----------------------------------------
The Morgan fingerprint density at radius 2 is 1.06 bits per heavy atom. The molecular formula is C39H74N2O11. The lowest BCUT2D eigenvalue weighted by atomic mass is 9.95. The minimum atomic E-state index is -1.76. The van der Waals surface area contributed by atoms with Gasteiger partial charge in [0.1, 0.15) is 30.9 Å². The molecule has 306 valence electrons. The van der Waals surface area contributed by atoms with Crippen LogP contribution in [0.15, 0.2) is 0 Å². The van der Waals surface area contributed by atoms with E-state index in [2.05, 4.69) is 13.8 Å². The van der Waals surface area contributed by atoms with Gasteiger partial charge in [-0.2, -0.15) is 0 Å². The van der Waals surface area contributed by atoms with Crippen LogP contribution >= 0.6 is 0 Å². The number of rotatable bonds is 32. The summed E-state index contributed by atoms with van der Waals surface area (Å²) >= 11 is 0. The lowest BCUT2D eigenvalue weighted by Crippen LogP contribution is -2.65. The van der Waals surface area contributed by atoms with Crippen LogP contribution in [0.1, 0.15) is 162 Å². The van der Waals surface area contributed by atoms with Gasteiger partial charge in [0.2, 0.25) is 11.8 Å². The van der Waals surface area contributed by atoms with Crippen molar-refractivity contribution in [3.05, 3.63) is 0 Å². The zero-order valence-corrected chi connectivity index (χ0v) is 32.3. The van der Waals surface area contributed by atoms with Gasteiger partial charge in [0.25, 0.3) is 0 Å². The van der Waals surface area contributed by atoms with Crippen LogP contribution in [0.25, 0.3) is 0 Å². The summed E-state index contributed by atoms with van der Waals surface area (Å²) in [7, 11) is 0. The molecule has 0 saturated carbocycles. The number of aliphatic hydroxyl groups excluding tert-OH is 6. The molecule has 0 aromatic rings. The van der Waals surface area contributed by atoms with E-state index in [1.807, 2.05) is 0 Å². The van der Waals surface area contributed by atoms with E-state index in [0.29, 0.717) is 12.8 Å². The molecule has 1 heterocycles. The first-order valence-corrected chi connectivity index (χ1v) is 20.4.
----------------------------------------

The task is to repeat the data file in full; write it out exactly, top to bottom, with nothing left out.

The Morgan fingerprint density at radius 2 is 1.06 bits per heavy atom. The molecular formula is C39H74N2O11. The lowest BCUT2D eigenvalue weighted by atomic mass is 9.95. The minimum atomic E-state index is -1.76. The van der Waals surface area contributed by atoms with Gasteiger partial charge in [0.1, 0.15) is 30.9 Å². The molecule has 306 valence electrons. The van der Waals surface area contributed by atoms with Crippen LogP contribution in [0.15, 0.2) is 0 Å². The van der Waals surface area contributed by atoms with E-state index in [2.05, 4.69) is 13.8 Å². The van der Waals surface area contributed by atoms with Gasteiger partial charge in [-0.2, -0.15) is 0 Å². The van der Waals surface area contributed by atoms with Crippen LogP contribution >= 0.6 is 0 Å². The number of rotatable bonds is 32. The summed E-state index contributed by atoms with van der Waals surface area (Å²) >= 11 is 0. The lowest BCUT2D eigenvalue weighted by Crippen LogP contribution is -2.65. The van der Waals surface area contributed by atoms with Crippen LogP contribution in [0.1, 0.15) is 162 Å². The van der Waals surface area contributed by atoms with Gasteiger partial charge in [0.2, 0.25) is 11.8 Å². The van der Waals surface area contributed by atoms with Crippen molar-refractivity contribution in [3.05, 3.63) is 0 Å². The zero-order valence-corrected chi connectivity index (χ0v) is 32.3. The van der Waals surface area contributed by atoms with Gasteiger partial charge in [0.25, 0.3) is 0 Å². The van der Waals surface area contributed by atoms with Crippen LogP contribution in [0.25, 0.3) is 0 Å². The summed E-state index contributed by atoms with van der Waals surface area (Å²) in [7, 11) is 0. The molecule has 0 saturated carbocycles. The number of aliphatic hydroxyl groups excluding tert-OH is 6. The molecule has 0 aromatic rings. The van der Waals surface area contributed by atoms with E-state index in [1.807, 2.05) is 0 Å². The van der Waals surface area contributed by atoms with E-state index in [0.29, 0.717) is 12.8 Å². The molecule has 1 heterocycles. The first-order valence-corrected chi connectivity index (χ1v) is 20.4.